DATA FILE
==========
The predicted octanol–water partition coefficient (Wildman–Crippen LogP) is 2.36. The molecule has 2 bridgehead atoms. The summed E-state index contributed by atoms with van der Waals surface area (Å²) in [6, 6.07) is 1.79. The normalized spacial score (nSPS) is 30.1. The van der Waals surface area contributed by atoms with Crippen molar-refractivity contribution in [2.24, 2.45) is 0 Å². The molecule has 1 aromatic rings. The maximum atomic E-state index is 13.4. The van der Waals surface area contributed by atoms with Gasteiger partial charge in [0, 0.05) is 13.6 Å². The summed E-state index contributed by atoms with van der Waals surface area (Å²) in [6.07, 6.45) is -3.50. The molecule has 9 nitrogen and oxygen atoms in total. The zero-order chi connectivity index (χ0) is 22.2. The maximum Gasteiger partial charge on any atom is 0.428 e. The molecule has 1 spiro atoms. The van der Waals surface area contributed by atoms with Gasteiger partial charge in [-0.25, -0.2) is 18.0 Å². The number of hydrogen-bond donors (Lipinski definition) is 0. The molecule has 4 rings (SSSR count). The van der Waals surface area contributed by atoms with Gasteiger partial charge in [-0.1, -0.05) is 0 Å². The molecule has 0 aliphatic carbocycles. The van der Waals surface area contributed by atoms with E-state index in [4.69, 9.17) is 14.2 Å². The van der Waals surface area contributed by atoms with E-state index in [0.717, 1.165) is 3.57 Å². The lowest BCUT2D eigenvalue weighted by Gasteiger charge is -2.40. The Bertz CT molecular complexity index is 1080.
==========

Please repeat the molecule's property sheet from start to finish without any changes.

The predicted octanol–water partition coefficient (Wildman–Crippen LogP) is 2.36. The molecule has 2 bridgehead atoms. The summed E-state index contributed by atoms with van der Waals surface area (Å²) in [6, 6.07) is 1.79. The normalized spacial score (nSPS) is 30.1. The van der Waals surface area contributed by atoms with Crippen molar-refractivity contribution in [2.24, 2.45) is 0 Å². The molecule has 1 aromatic rings. The maximum atomic E-state index is 13.4. The van der Waals surface area contributed by atoms with Gasteiger partial charge in [0, 0.05) is 13.6 Å². The summed E-state index contributed by atoms with van der Waals surface area (Å²) in [6.07, 6.45) is -3.50. The molecule has 9 nitrogen and oxygen atoms in total. The zero-order chi connectivity index (χ0) is 22.2. The maximum Gasteiger partial charge on any atom is 0.428 e. The molecule has 1 spiro atoms. The van der Waals surface area contributed by atoms with Gasteiger partial charge in [-0.25, -0.2) is 18.0 Å². The number of hydrogen-bond donors (Lipinski definition) is 0. The molecule has 4 rings (SSSR count). The van der Waals surface area contributed by atoms with Gasteiger partial charge in [-0.1, -0.05) is 0 Å². The molecule has 0 aliphatic carbocycles. The van der Waals surface area contributed by atoms with E-state index in [4.69, 9.17) is 14.2 Å². The van der Waals surface area contributed by atoms with E-state index in [0.717, 1.165) is 3.57 Å². The lowest BCUT2D eigenvalue weighted by Gasteiger charge is -2.40. The Bertz CT molecular complexity index is 1080.